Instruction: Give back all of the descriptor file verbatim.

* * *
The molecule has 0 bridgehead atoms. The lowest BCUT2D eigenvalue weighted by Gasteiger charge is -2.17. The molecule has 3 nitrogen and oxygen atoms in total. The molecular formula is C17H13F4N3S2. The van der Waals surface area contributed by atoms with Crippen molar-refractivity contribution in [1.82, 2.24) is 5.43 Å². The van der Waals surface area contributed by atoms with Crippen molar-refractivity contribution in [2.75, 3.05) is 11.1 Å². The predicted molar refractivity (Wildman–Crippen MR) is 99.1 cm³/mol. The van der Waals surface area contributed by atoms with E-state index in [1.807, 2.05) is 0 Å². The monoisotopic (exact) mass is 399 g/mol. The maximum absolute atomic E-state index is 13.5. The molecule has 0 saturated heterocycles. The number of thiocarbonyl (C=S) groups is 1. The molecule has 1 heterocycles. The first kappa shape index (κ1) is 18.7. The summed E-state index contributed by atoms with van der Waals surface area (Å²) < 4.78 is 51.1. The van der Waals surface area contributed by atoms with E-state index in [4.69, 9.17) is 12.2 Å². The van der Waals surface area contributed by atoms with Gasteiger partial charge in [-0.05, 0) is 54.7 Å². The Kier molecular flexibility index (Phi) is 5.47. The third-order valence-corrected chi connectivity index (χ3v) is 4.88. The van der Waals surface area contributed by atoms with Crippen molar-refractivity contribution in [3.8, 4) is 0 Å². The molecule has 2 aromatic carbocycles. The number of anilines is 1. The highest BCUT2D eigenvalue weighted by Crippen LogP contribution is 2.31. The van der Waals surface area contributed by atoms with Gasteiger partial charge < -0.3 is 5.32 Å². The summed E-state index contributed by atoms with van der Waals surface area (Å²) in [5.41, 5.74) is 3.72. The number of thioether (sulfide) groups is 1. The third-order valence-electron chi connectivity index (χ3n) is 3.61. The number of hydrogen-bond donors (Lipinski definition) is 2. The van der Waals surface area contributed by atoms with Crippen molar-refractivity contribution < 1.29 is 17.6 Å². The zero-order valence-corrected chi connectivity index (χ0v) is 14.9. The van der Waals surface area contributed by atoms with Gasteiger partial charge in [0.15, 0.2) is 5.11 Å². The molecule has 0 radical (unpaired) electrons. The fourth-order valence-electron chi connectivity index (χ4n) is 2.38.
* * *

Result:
The molecule has 0 bridgehead atoms. The lowest BCUT2D eigenvalue weighted by Gasteiger charge is -2.17. The molecule has 3 nitrogen and oxygen atoms in total. The molecular formula is C17H13F4N3S2. The van der Waals surface area contributed by atoms with Crippen molar-refractivity contribution in [1.82, 2.24) is 5.43 Å². The van der Waals surface area contributed by atoms with Crippen molar-refractivity contribution in [2.75, 3.05) is 11.1 Å². The predicted molar refractivity (Wildman–Crippen MR) is 99.1 cm³/mol. The van der Waals surface area contributed by atoms with E-state index in [1.807, 2.05) is 0 Å². The monoisotopic (exact) mass is 399 g/mol. The maximum absolute atomic E-state index is 13.5. The molecule has 0 saturated heterocycles. The number of thiocarbonyl (C=S) groups is 1. The molecule has 1 heterocycles. The first kappa shape index (κ1) is 18.7. The summed E-state index contributed by atoms with van der Waals surface area (Å²) < 4.78 is 51.1. The van der Waals surface area contributed by atoms with E-state index in [4.69, 9.17) is 12.2 Å². The van der Waals surface area contributed by atoms with Gasteiger partial charge in [-0.05, 0) is 54.7 Å². The Kier molecular flexibility index (Phi) is 5.47. The third-order valence-corrected chi connectivity index (χ3v) is 4.88. The van der Waals surface area contributed by atoms with Crippen molar-refractivity contribution in [3.8, 4) is 0 Å². The molecule has 2 aromatic carbocycles. The number of anilines is 1. The highest BCUT2D eigenvalue weighted by Crippen LogP contribution is 2.31. The van der Waals surface area contributed by atoms with Gasteiger partial charge < -0.3 is 5.32 Å². The summed E-state index contributed by atoms with van der Waals surface area (Å²) in [5.41, 5.74) is 3.72. The number of thioether (sulfide) groups is 1. The third-order valence-electron chi connectivity index (χ3n) is 3.61. The number of hydrogen-bond donors (Lipinski definition) is 2. The van der Waals surface area contributed by atoms with Crippen molar-refractivity contribution < 1.29 is 17.6 Å². The zero-order valence-corrected chi connectivity index (χ0v) is 14.9. The van der Waals surface area contributed by atoms with Gasteiger partial charge in [0.15, 0.2) is 5.11 Å². The molecule has 0 radical (unpaired) electrons. The fourth-order valence-electron chi connectivity index (χ4n) is 2.38.